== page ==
Watch A Scene From Studio Ghibli's Abandoned 'Little Nemo In Dreamland'

Many of us have seen, or at least have heard of, the 1989 animated film Little Nemo: Adventures in Slumberland (seen above). Based on the groundbreaking comic strip by Winsor McCay, it centers on a young boy and the wild adventures he has in his dreams. Long before its release, the film went through years of development hell and, at one point, was actually being developed by Hayao Miyazaki and Studio Ghibli. Ultimately, Miyazaki and his team left the project and it became something very different, but a clip has now surfaced that gives us an idea of what Little Nemo in Dreamland, the Ghibli version of the film, might have been.

Part Peter Pan, part E.T., part Ponyo and part Top Gun, this clip will make you wish this film existed. Check it out after the jump.

Thanks to Comics Alliance (via io9) for the heads up. Here's the clip which was the Ghibli pitch on how they would have adapted the film.

That clip is just magical, don't you agree? I honestly don't remember the original version (which was released in 1989 in Japan and in the U.S. in 1992) except as a clamshell box on a video store shelf but, if you watch clips, the filmmakers were obviously influenced by Ghibli's treatment. And, as an interesting side note, the screenplay for that film is co-credited to Chris Columbus, the director of Home Alone and Harry Potter and the Sorcerer's Stone.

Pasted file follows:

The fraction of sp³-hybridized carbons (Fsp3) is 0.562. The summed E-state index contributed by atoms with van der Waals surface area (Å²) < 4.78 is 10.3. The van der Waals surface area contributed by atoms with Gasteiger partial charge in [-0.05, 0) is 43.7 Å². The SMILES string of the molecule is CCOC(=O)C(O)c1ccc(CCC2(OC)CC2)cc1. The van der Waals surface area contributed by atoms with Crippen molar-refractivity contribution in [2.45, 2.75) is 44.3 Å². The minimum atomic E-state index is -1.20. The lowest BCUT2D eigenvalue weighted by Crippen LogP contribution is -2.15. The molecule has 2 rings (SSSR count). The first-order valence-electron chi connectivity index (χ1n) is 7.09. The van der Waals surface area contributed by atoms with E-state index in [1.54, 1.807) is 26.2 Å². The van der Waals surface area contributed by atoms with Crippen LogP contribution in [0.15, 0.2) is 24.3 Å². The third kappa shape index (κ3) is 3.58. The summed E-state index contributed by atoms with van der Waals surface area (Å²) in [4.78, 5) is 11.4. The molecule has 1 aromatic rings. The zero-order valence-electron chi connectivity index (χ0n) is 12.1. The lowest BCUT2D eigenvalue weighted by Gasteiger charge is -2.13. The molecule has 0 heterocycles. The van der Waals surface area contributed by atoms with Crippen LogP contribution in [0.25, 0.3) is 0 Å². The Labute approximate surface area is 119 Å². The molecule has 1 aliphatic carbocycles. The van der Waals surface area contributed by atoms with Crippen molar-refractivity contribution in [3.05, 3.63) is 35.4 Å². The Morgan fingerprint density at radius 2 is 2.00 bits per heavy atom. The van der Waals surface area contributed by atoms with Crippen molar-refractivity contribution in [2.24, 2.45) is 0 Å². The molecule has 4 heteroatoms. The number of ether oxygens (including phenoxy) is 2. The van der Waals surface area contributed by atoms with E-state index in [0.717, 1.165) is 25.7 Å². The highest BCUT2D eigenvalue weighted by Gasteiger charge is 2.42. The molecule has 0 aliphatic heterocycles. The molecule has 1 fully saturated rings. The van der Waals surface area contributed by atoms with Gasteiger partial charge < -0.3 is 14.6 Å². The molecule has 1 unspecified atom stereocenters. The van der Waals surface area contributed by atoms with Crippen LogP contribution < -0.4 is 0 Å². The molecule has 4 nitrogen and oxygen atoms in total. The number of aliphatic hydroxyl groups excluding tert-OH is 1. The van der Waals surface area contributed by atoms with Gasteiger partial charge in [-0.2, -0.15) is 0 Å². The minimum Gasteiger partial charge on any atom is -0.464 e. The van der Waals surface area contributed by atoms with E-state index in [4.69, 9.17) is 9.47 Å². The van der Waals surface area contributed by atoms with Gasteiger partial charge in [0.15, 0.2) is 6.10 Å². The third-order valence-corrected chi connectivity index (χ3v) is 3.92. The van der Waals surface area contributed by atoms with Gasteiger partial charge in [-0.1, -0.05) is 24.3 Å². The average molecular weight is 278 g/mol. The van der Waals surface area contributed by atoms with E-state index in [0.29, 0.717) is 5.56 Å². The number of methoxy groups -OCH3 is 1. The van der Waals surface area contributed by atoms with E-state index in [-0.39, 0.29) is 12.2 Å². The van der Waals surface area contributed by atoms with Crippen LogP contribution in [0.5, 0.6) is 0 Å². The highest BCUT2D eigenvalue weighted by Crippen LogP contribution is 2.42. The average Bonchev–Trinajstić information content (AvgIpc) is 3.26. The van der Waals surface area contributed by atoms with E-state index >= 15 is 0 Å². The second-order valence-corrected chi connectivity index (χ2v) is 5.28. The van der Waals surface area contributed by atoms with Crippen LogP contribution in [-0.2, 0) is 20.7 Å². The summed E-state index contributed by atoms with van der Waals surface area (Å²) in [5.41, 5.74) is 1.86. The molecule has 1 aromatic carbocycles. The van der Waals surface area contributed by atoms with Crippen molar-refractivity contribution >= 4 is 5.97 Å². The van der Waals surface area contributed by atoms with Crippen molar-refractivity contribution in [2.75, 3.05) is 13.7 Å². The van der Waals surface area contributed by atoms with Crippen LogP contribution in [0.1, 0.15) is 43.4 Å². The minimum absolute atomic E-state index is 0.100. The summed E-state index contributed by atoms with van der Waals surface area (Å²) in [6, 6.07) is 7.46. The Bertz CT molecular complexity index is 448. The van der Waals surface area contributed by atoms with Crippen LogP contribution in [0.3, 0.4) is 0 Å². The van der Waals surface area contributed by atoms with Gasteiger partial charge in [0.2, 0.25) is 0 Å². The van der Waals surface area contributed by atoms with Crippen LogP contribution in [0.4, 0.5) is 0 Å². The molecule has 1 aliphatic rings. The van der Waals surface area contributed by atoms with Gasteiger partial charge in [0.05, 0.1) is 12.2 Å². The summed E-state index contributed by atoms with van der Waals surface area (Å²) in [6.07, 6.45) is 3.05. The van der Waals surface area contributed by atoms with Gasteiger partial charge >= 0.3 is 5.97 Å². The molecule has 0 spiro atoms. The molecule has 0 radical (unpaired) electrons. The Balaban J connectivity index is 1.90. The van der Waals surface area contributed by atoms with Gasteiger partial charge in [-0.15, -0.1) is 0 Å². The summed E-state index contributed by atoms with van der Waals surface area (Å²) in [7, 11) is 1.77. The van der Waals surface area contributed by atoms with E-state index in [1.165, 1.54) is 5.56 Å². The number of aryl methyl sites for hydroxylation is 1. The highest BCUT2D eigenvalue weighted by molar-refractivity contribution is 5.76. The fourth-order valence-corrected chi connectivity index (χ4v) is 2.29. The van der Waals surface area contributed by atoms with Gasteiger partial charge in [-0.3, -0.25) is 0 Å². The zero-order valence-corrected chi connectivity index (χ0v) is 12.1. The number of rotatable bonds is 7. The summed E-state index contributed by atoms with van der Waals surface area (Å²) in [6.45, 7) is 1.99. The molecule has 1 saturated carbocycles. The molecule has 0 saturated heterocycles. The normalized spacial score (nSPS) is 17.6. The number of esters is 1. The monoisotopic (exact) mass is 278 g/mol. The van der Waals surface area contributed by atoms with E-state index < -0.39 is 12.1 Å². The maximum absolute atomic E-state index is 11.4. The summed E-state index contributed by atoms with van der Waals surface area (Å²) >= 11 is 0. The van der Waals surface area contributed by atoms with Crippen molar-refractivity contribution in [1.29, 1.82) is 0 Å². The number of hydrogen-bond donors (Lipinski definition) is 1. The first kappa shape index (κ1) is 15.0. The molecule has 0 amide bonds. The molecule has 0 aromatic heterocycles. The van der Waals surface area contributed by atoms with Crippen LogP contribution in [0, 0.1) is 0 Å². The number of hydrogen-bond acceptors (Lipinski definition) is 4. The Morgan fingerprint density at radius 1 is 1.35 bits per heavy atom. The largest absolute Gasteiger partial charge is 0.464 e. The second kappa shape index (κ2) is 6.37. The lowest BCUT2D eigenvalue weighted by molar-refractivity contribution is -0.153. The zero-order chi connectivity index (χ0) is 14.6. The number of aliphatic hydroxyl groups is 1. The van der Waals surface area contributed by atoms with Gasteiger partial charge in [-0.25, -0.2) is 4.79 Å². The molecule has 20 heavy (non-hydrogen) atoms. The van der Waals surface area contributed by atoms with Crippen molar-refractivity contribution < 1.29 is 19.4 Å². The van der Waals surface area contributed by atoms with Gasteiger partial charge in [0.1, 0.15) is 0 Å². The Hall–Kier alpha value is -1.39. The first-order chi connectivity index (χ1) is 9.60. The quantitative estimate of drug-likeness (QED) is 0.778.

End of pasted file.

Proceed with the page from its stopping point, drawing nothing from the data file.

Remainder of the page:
According to Wikipedia, Miyazaki called the production of this film "the worst experience of his professional career" because of the professional differences he had with the other producers. That's a shame, because Ghibli's film that came out around the same time – Kiki's Delivery Service – is more fondly regarded than the Little Nemo film. Maybe if they'd trusted the man who would become one of the most influential and impressive filmmakers ever, this generation would associate the name "Nemo" as a boy on a bed and not a gimpy clown fish.

Do you have fond memories of Little Nemo? (Maybe you like the Tom Petty version more?) Do you think the Ghibli version would have been superior?